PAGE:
Though she wasn't on campus the morning of Oct. 1—she decided she was too tired to work out—Clark is haunted by what could have been. She wonders if a part of her knew it was coming. The night before the shooting, as she chatted on the phone with a friend, she had an eerie adrenaline rush. Suddenly, she says, "I didn't feel safe." A freshman from Las Vegas, Clark brushed it aside, figuring she'd been in Roseburg only two weeks, and just wasn't used to being alone. Within hours of the massacre, she found out she lived in the same apartment complex, just three buildings down, as the shooter. She went home to Vegas for a week, but returned to UCC because "I knew, this is my family."
Mumm, the sophomore forward, had troubles, too. She wears the name Anspatch on her warmup shirt, in memory of her friend and former men's basketball player Treven Anspatch, who laid on top of a girl while bleeding out, and told her to play dead, possibly saving her life. Anspatch was a Sutherlin High graduate and when the UCC women went to Sutherlin the day after the shooting, Mumm had a panic attack. Ninety minutes into practice her body started tingling. Overcome with fear, she couldn't breathe or talk. Hyperventilating and shaking, she ran out of the gym.
One player, a freshman from California, left after the shooting and didn't come back to campus. UCC played for a stretch in December with just seven healthy players.
Other players have had smaller moments of adjustment. In their first few weeks back on campus, players asked Stricklin to lock the gym doors during practice to help calm their nerves. Sawyer Klunge, a sophomore guard from Bremerton, Wash., used to sleep with her apartment's front door unlocked. Now, she locks the door whenever she's inside. She wears the name of Lawrence Levine, the writing instructor who was killed first. Klunge still calls him "my favorite teacher."
Shaunta Jackson, a freshman forward from Beaverton, Ore., showed up in Stricklin's office minutes after Davis' call alerted him—and campus—to the shooting. Hysterical, she sobbed about Davis being in the same building as the gunman. Still shaken months later, Jackson stops by each day, saying she's on the hunt for popcorn or soup or gossip, sometimes toting a slice of cake or cookies and offering it to Stricklin. Really, she's just checking to make sure everyone is where they're supposed to be.
Everywhere they go, people want to talk about it. At a Wendy's in Portland on their way home from a Jan. 9 game at Portland Community College, an instructor from PCC introduced himself and asked about Oct. 1. When Stricklin calls to make hotel reservations, front desk clerks often ask why they know the name Umpqua. When he tells them, they murmur sympathetically. Clark says when they lose—a rare occurrence this season, as the Riverhawks are 24–6—she gets frustrated by the pitying looks from fans, most of whom seem to be thinking, Gosh they've already been through so much.
It gets old, being the team everyone feels sorry for. But the girls say for as awful as that day was, it's helpful to feel part of something bigger. Multiple opponents have done something to show support for Umpqua this season, from hanging a "UCC Strong" banner in the gym to hosting a student body "green out," (that's Umpqua's school color) to printing their own "UCC Strong" shirts and wearing them during warmups.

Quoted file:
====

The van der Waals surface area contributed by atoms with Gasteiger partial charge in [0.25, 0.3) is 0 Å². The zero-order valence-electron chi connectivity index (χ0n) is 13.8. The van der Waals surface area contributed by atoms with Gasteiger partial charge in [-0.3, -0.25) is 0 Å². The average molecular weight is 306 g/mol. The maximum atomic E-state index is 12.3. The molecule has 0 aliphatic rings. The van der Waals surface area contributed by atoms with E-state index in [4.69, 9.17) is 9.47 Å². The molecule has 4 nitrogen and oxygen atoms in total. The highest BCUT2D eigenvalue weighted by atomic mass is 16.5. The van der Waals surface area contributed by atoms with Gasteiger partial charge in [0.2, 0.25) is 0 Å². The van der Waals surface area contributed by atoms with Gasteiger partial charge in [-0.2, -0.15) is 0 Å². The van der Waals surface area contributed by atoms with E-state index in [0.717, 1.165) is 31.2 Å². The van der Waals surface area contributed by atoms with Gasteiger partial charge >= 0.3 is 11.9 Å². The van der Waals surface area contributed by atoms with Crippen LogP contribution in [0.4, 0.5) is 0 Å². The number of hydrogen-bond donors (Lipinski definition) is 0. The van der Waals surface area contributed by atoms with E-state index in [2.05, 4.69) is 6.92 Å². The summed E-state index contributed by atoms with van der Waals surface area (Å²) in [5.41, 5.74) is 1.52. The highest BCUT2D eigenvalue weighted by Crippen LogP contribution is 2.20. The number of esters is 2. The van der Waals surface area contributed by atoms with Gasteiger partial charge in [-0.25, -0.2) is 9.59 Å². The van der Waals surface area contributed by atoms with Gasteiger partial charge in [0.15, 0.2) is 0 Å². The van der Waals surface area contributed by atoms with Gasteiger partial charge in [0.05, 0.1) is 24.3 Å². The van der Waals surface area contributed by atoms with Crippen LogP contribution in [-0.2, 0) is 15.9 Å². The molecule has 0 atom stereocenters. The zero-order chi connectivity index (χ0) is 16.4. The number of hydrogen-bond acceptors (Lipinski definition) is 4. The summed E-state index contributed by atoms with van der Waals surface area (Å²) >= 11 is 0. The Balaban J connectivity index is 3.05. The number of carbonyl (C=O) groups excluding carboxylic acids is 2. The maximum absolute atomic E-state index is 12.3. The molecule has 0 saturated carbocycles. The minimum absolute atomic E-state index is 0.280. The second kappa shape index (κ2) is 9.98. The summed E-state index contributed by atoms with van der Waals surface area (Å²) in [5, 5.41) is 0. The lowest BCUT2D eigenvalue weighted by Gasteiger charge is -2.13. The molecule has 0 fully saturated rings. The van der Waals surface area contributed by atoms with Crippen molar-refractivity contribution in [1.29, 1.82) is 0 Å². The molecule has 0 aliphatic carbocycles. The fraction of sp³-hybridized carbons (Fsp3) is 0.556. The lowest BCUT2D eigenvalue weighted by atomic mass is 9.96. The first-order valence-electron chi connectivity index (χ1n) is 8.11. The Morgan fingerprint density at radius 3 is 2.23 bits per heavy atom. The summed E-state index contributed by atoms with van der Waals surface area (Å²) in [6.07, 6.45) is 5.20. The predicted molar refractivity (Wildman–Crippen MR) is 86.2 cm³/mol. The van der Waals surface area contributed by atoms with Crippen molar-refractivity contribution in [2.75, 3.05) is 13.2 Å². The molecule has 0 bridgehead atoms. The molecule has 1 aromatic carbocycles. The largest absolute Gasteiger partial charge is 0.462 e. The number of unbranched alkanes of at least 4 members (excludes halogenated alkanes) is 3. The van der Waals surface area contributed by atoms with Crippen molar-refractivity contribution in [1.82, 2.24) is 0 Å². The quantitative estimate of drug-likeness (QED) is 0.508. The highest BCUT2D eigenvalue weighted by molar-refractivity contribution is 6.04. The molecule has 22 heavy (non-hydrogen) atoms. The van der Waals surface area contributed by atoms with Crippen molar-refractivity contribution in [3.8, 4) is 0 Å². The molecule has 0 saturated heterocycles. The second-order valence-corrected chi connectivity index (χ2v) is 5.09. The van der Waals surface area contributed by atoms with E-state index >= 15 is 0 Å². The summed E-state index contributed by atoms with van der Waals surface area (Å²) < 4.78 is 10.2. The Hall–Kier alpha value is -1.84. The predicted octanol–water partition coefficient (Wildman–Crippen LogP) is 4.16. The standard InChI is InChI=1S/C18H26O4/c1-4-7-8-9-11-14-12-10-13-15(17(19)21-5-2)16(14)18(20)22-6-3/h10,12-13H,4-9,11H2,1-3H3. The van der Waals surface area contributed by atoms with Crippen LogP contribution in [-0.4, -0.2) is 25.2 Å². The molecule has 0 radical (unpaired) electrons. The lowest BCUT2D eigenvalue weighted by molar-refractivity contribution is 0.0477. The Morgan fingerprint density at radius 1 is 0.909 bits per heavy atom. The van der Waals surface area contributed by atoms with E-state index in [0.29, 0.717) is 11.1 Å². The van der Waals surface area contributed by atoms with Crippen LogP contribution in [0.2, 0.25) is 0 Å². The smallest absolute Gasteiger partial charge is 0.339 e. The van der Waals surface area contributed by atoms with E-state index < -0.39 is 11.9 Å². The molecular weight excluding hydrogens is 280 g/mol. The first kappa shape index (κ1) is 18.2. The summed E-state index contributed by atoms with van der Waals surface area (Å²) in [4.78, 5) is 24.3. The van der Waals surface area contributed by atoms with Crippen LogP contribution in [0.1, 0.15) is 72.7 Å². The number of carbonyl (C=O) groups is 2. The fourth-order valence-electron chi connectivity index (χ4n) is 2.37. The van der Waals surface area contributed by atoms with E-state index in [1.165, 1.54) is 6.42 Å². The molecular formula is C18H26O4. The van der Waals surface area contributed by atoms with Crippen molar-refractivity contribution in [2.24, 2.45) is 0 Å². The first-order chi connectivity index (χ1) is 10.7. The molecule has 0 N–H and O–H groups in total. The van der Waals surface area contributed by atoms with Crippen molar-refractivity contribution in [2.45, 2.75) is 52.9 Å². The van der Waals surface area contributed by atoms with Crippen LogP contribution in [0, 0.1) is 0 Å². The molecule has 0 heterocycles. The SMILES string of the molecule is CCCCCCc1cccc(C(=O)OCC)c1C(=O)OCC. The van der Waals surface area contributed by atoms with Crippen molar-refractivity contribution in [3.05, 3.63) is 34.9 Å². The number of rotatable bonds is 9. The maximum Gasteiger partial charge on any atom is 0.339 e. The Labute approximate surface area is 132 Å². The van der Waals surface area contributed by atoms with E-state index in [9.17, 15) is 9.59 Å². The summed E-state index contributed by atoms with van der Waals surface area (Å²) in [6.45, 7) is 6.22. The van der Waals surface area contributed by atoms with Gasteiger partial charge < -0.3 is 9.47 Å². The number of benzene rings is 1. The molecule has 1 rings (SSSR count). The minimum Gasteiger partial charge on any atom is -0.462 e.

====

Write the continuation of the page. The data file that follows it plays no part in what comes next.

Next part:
"When something awful happens, you see the humanity in people," says Jim Martineau, who graduated from Sutherlin High and is as connected to Roseburg as anyone in the NWAC. He's been the Clackamas CC head coach for the past 18 years, and is close with Stricklin. "After the shooting, so many teams did something for Umpqua. That community, that support, it's unique—it's what makes women's basketball so special."
Many fans still don't know about UCC's tribute because players and coaches haven't given any explicit explanation. At Umpqua's last regular season game Feb. 27, some fans in their own arena asked one another why every player had the No. 9 on her back. Stricklin thought about saying something to the crowd but decided against it. In some ways, the town is still in the beginning stages of healing; just two days before, the last surviving victim had left the hospital. Occasionally he'll say something in team-only settings, when he'll remind his players that they can honor the victims by how they conduct themselves on and off the court.
They still have questions. When Mumm walks past the poster of Anspatch outside the Umpqua gym, she's flooded with sadness. Why him? Why us? Clark wears the name Cooper in memory of Quinn Cooper, a freshman who grew up in Roseburg. She doesn't know much, if anything, about him, and admits she's scared to ask, for fear of guilt. What if I find out about him and then I think, Why him and not me? Stricklin wonders if he'll ever have to deal with something this gutting again. Backen, the freshman with the torn ACL, asks if it's weird that she actually feels safe at UCC now, because statistically, the odds are in her favor that it won't happen again.
The team takes its cue from Davis. She hasn't cried once since the shooting, and still plays with a fearless, breakneck speed, cursing under her breath when she misses a shot or throws the ball away. "Jas being so strong helped everybody," Stricklin says. "We forget, she watched people die that day." Davis says the shooting did not soften or harden her; after all, she's sort of used to this stuff.
Teammates say there are small differences, though. Davis says "I love you," more now, and she always greets Stricklin's 16-year-old daughter, the unofficial little sister of the team, with a long, hard hug. She feels pride, not sadness, every time she pulls on her warmup shirt with Dietz's name. "She sacrificed for us, she's a hero," Davis says. "I'm blessed to have her name on my back." Still, Davis has questions, too.
How could this happen here?
Is anywhere safe?
Is this ever going to stop?
And then, always, If we win a championship, will people remember us for that instead?